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How to heat your home efficiently

With the cost of energy prices rising, it’s important that you heat your home efficiently so you can save on your bills.

Heating your home efficiently can also help to prevent problems such as condensation and mould. Find out more about condensation, damp and mould here

Check out these tips to help heat your home efficiently:

   Thermostats banner

  • Set your thermostat to between 18 to 21 degrees.
  • Turning your heating down 1 degree can save 10% on your energy bills.

   Timer banner

  • With your timer, set your heating to come on 30 minutes before you need a room to be warm and turn off 30 minutes before you leave your home or go to bed.
  • This way, your home will be warm before you wake up and your home will have built up enough warmth when it is not needed.

   Radiators banner

  • Buy radiator reflective panels to fit behind your radiator. This will help to stop heat being wasted at the back of the radiator. You will need to cut the reflective panels to size in order to fit behind your radiator and use double sided tape to attach it to the wall.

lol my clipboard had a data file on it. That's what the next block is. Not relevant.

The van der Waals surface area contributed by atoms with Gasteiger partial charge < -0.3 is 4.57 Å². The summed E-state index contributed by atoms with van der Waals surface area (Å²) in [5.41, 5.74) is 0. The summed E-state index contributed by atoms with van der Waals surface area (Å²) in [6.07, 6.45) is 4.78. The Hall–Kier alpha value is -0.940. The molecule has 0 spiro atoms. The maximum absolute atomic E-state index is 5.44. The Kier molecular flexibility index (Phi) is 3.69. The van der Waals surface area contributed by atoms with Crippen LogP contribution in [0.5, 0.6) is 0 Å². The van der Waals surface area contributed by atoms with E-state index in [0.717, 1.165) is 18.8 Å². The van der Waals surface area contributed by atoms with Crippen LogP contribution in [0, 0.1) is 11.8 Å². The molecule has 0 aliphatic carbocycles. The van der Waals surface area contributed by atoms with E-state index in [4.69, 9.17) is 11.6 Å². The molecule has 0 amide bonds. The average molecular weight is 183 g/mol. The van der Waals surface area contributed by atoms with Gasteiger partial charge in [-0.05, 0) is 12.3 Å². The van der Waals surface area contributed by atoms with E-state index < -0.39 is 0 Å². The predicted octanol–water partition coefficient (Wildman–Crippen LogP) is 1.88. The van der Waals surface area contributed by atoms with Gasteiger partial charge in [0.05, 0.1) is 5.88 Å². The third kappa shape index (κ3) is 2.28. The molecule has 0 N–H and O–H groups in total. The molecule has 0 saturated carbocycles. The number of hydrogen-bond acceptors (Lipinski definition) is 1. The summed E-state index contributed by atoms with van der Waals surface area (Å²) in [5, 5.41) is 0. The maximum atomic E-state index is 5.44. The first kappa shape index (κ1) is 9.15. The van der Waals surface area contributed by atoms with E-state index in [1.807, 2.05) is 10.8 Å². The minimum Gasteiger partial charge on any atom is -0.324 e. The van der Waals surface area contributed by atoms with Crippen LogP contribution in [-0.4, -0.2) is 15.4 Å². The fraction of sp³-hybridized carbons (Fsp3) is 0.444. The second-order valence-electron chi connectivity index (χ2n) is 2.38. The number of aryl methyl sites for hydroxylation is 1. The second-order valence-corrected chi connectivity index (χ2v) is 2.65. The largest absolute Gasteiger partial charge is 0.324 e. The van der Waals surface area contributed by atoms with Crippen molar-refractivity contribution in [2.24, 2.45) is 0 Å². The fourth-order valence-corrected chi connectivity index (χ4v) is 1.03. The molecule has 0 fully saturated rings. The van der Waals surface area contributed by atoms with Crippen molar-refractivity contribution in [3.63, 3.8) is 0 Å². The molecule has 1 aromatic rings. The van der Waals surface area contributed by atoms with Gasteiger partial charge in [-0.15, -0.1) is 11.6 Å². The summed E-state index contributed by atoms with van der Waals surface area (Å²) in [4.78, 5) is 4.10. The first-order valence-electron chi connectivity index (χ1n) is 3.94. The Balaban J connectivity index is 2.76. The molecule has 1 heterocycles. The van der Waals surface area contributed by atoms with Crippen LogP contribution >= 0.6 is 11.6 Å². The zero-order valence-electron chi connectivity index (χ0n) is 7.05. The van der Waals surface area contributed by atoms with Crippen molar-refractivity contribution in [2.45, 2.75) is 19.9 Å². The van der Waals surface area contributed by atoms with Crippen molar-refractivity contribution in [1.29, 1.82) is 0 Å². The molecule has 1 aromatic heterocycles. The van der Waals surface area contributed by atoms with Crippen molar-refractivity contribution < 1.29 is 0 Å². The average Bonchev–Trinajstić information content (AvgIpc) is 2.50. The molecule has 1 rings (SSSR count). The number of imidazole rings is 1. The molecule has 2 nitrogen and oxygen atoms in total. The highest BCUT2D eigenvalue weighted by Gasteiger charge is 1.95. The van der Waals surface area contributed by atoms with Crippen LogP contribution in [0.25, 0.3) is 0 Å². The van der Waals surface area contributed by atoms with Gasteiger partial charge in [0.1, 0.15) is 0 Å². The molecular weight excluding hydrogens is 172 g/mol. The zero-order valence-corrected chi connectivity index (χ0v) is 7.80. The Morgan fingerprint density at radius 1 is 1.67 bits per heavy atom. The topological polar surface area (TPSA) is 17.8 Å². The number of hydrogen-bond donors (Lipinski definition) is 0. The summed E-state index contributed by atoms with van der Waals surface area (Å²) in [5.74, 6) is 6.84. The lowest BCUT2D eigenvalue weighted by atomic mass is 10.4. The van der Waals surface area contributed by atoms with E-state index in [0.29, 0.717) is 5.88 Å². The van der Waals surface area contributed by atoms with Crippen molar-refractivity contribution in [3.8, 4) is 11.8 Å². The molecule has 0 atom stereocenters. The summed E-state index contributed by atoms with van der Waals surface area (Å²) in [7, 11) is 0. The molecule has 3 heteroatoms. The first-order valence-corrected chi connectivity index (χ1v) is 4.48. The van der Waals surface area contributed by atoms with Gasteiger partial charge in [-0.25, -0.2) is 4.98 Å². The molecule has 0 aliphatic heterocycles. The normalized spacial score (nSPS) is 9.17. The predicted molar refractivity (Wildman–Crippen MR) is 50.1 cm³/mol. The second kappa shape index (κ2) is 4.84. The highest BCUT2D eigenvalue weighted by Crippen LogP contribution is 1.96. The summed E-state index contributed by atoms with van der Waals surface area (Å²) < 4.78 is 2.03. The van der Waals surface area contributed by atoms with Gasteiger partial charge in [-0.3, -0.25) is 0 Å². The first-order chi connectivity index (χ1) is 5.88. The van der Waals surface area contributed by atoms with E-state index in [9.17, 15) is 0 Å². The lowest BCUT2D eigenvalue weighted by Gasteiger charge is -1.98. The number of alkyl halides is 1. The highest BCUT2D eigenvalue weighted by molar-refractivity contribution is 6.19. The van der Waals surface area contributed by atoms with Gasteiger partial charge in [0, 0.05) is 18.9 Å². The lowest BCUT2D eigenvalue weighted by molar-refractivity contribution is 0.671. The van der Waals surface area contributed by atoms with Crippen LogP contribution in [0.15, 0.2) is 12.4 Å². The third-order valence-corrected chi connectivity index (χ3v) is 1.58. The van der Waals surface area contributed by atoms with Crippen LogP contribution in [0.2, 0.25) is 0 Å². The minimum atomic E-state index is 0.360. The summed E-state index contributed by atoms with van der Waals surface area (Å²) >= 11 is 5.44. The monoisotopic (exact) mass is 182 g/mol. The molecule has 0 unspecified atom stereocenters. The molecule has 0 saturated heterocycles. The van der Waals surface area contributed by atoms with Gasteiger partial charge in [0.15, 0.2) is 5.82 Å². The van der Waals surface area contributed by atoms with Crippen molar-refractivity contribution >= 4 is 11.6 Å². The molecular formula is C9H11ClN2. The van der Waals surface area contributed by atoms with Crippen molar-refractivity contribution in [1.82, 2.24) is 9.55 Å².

• You can buy ‘Radiator Shelfs’ which can help deflect heat back into your home rather than being wasted into the ceiling.
  • If you have radiators fitted with 'TRVs', you can use these to control the temperature in different rooms. 'TRVs' sense the ambient temperature around the valve, so reducing the flow of hot water to the radiator. You can use these to control the heat in one particular room. Try setting these to 3 or 4 and increase this if you feel the room isn’t warm enough.  
  • If you decide to turn down the temperature in rooms you use less often, make sure you keep a high enough temperature to prevent condensation and mould occurring.
  • Avoid putting pieces of furniture in front of your radiator so you can benefit from the heat.
  • Tuck curtains behind radiators if they are under your windows as this will help to keep the heat in.

   Heating on/off banner

  • Make sure you use your timer to help heat your home at the time of day your home needs to be warm.
  • If you set your home to a certain temperature, for example 19 degrees, your radiators will heat up the room in which the thermostat is fitted to this temperature and will then turn off when it has been reached. They will come back on when the temperature drops below 19 degrees.
  • By keeping your home warm all day on a low temperature, your heating will use more fuel and your home will still be at this low temperature when you arrive home.
  • Constantly turning your heating up from a set temperature will mean that you’re using more energy and won't heat up your room quicker.
  • If you have a small home, it is better to heat the whole of your house. In large homes, you can heat individual rooms but make sure enough heat is going to less used rooms to help prevent condensation and damp occurring.

   Storage heaters